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Wednesday, August 2, 2017

Biki, the first bionic fish to enter the waters !!

The Centre has passed new rules, aimed at curbing cruelty to pets, addresses a few types of animals — dogs, fish and livestock. The new rules, issued as a notification under the Prevention of Cruelty to Animals Act, 1960, will require dog breeders and owners of livestock and aquariums to register with local Animal Welfare Boards. They will also have to provide an annual report on the health and living condition of their animals. Shops selling fish for aquariums will have to register and ensure that the fish are kept in hygienic conditions. “No fish shop shall trade in animals other than fish tank animals” it read.

My love for pet fish started with the drying of Kairavini Pushkarini in summer 1976-77, friends catching fish  and keeping them as pets  in bottles (no pet bottles at that time !) and later with Corporation staff coming house to house for dropping guppies in wells to control mosquitoes.  In some ways amongst all other pets, fish keeping is stupid, yet is engages one to keep sitting idle looking at the small fish inside the bottle swim tirelessly throughout its life. 

Fishery biologists at UC Davis and California Trout, a nonprofit activist organization, issued a 100-page report recently, and its conclusions were alarming. It predicted that three-fourths of California’s trout, steelhead and salmon species will become extinct in the next 100 years. Within 50 years, nearly half will die off. The biologists lump these related species under one name, salmonids, and call them “the iconic fishes of the northern hemisphere.” The salmon and steelhead are anadromous, i.e.,  they’re hatched in freshwater, swim out to sea for a while, then return to the rivers of their hatching to spawn offspring. California has 21 such species.

Why do they hang out in the ocean? “To get large. If you’re a bigger fish you can lay more eggs and have more babies,” says the Conservation director for California Trout and one of three biologists on the study. “This has allowed them to evolve and survive. Salmon go out to sea to get fat on marine nutrients that they can’t get in fresh water. All those nutrients normally wouldn’t be available in rivers, but the salmon bring some back to jump-start their young.” Of course, the salmon die after spawning. That fertilizes the rivers and plants. And it feeds the bears and other animals. It’s amazing how nature works all this out — until humans muck it up. The steelhead spawn and live on. They beat it back to sea and return once or twice more to mate and reproduce.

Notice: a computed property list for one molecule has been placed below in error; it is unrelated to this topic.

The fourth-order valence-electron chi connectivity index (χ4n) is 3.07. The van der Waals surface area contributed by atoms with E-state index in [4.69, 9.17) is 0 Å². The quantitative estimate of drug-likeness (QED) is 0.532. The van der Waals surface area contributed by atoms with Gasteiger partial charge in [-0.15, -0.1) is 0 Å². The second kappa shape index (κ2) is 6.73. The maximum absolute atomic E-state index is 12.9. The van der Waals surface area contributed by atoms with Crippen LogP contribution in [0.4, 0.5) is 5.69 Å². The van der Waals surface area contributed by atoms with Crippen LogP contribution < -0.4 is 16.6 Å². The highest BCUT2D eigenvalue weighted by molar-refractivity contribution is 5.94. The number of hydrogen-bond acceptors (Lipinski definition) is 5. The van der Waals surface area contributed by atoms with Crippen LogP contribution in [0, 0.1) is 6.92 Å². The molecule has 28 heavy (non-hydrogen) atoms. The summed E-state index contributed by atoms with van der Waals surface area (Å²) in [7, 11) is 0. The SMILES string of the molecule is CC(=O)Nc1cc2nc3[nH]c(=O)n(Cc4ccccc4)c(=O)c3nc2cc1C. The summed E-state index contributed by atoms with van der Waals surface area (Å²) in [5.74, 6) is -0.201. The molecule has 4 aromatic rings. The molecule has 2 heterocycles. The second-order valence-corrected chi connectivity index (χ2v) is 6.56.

“California has the greatest diversity of salmonid species of any state in the lower 48,”  it is stated and that is  due to the unique geology and climate. There are lots of different climates. And lots of elevation change. “The fish have different life strategies. They don’t put all their eggs in one basket. Central Valley Chinook salmon, for example, have four different spawning runs so they don’t all get wiped out if a natural disaster happens, like an earthquake or a master flood that scours out a riverbed.”

This is not about live fish ~ yet about ‘ f i s h ‘ !!! - Spring has barely sprung, but some folks are already prepping their summer essentials: bathing suit, fishing rod, portable underwater drone. Chinese company Robosea this week launched BIKI, the “world’s first bionic robot fish.”

The unmanned underwater vehicle (UUV)—designed with advanced bionics tech developed for arctic research—earned more than triple its crowdfunding goal in just four days. As of press time, BIKI raised more than $79,000 (of its $20,000 target) from 140-plus backers. Boasting automated balance, obstacle avoidance, and a 4K camera, the fish-like device lets users “visualize the underwater world from a completely new perspective,” according to the Kickstarter campaign.

Drop it into the pool, take it on a fishing trip, or go diving together with 90 to 120 minutes of video capture, at depths up to 196 feet. Moving at only 1.12 mph, BIKI looks and acts like seafood. But instead of gills it had a 150-degree wide-angle, 4K camera lens, able to capture videos and photos with the press of a remote button.  The gadget’s 32GB internal memory stores 2.2 hours of 1080p video or 5,243 8-megapixel images. Underwater fun doesn’t come cheap, though: BIKI is expected to retail for $1,024 (Rs.66000 approx). Early bird fish backers, however, can save a few hundred bucks by pledging $599 for one drone or $1,199 for a pair of two. The BIKI swarm comes with five devices, and is estimated to ship in September.  Thirty percent more efficient than other UUVs on the market, BIKI also comes with an infrared positioning sensor and a waterproof remote control.

“BIKI can maneuver just about anywhere,” Robosea CEO Minglei Xiong said in a statement. “You can also design your own routes … and, if the transmission is somehow lost, it will automatically return to base—all the while sending its real-time location to your mobile device.” There are 57 days left to snag your own bionic robot fish, available in white/black, yellow/black, or red/black.  Since it’s not out yet, we can have a look at the specs for an idea about the BIKI.

With regards – S. Sampathkumar

30th May 2017


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